For individuals with a family history of sitosterolemia or other related conditions, genetic testing can provide essential information for diagnosis and treatment. By identifying specific genetic variants or polymorphisms, healthcare providers can tailor treatment plans and interventions to meet the individual’s specific needs.

In conclusion, the Genetic Testing Registry lists various tests for the ABCG5 gene and ABCG8 gene, which are involved in the regulation of cholesterol and sitosterol levels in the body. These tests provide valuable information for the diagnosis and management of sitosterolemia and other related conditions. Researchers, healthcare providers, and individuals can find comprehensive information on these tests in the Genetic Testing Registry, which serves as a reliable source of information for genetic testing.

Scientific Articles on PubMed

The ABCG5 gene, also known as sterolin-1, is a member of the ATP-binding cassette (ABC) transporter sub-family. Changes in this gene are associated with two related conditions: sitosterolemia and gallbladder diseases. Sitosterolemia is a genetic disorder characterized by elevated blood levels of plant sterols and changes in sterolin-1 transporters and ducts. This condition is listed under OMIM number 210250.

Sitosterolemia is often diagnosed through genetic testing, where changes or polymorphisms in the ABCG5 or ABCG8 genes are identified. Testing for these genetic changes is available through various resources, including genetic testing companies and registries. The presence of certain genetic changes in these genes can increase the risk of atherosclerosis and other blood disorders.

Scientific articles on PubMed provide additional information on the ABCG5 gene and its role in health and disease. PubMed is a central database for scientific literature, where researchers can access a wide range of articles related to genetics, diseases, and other medical topics.

Some of the articles available on PubMed include:

  1. “Genetic changes in the ABCG5 gene and their association with sitosterolemia” – This article discusses the specific genetic variant in the ABCG5 gene that is responsible for sitosterolemia and its impact on sterolin-1 transporters.
  2. “Sitosterolemia: A comprehensive review of the disease and its genetic basis” – This review article provides an overview of sitosterolemia, including its genetic basis, symptoms, and treatment options.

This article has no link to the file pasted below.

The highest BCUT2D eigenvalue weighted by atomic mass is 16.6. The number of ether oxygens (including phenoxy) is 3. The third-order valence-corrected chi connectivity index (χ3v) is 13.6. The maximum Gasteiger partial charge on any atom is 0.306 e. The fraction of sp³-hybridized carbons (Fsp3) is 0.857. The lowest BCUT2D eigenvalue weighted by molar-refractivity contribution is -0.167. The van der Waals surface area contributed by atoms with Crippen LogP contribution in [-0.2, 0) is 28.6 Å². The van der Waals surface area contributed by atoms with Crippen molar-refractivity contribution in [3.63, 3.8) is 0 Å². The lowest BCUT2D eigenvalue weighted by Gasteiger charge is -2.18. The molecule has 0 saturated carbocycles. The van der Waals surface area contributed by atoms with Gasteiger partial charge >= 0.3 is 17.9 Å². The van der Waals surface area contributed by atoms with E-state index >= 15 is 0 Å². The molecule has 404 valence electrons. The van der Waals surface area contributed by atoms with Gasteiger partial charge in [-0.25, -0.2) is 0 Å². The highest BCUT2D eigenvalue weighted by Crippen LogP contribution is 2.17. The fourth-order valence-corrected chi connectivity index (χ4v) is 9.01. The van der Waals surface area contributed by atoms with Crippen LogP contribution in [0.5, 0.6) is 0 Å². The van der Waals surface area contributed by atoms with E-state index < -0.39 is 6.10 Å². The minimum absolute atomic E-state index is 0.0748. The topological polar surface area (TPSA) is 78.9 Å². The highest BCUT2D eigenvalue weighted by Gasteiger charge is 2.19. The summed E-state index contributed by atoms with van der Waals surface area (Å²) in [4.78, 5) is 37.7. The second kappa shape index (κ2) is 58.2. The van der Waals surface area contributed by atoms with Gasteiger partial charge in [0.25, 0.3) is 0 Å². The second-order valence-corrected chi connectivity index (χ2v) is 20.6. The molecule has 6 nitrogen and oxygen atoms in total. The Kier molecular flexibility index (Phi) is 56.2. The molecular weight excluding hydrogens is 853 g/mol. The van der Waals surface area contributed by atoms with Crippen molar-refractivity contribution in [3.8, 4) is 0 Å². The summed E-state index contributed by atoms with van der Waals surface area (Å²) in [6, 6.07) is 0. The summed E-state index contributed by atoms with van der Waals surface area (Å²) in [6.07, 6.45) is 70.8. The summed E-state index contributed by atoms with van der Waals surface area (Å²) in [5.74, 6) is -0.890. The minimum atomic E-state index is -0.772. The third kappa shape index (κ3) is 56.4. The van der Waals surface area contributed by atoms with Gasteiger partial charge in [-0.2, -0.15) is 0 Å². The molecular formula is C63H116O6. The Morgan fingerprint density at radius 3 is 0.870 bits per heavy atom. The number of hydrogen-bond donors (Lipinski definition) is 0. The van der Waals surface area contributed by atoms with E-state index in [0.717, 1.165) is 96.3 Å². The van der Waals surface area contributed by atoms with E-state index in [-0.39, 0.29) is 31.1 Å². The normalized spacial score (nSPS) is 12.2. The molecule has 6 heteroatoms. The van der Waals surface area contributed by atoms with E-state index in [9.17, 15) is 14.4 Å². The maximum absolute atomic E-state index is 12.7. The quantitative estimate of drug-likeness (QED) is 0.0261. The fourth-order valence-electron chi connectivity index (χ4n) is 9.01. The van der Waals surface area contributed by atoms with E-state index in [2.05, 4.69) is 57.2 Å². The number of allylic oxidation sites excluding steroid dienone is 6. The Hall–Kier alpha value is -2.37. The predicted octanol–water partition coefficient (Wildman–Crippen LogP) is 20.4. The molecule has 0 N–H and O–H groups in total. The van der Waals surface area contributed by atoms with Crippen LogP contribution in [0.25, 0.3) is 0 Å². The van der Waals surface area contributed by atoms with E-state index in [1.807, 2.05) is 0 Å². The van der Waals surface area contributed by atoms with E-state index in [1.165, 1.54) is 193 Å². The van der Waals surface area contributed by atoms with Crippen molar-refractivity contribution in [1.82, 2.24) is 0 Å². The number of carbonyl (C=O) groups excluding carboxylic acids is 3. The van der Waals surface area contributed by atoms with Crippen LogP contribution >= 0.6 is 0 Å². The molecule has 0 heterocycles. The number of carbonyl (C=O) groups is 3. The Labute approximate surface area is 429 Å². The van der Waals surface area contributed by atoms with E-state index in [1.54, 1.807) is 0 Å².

3. “Role of ABCG5 gene polymorphisms in atherosclerosis development” – This study examines the association between ABCG5 gene polymorphisms and the development of atherosclerosis, a condition characterized by the buildup of plaque in the arteries.

These articles, along with many others available on PubMed, provide valuable insights into the ABCG5 gene and its implications for human health. Researchers and healthcare professionals can refer to these articles for up-to-date information on the genetic changes associated with sitosterolemia and gallbladder diseases.

References:

Catalog of Genes and Diseases from OMIM

The Catalog of Genes and Diseases from OMIM (Online Mendelian Inheritance in Man) is a comprehensive resource that provides information about genetic disorders and related genes. It serves as a valuable tool for researchers, healthcare professionals, and individuals interested in genetic health.

See also  KRT14 gene

OMIM catalogs genes and diseases, including the ABCG5 gene which is associated with a rare genetic disorder called sitosterolemia. This disease affects the body’s ability to transport plant sterols, leading to high levels of sitosterol and other sterols in the blood. Sitosterolemia can result in health problems such as atherosclerosis, gallbladder disease, and changes in blood lipid levels.

The ABCG5 gene belongs to the ABCG sub-family of ATP-binding cassette transporters, where it forms a heterodimer with the ABCG8 gene (also listed in OMIM). Together, these genes regulate the transport of sterols in the body.

OMIM provides additional information on the ABCG5 gene and other genes associated with genetic disorders. It includes scientific articles, testing resources, and links to databases such as PubMed for further research. OMIM also offers a registry of genetic variants and changes, as well as citation resources for referencing information found on their platform.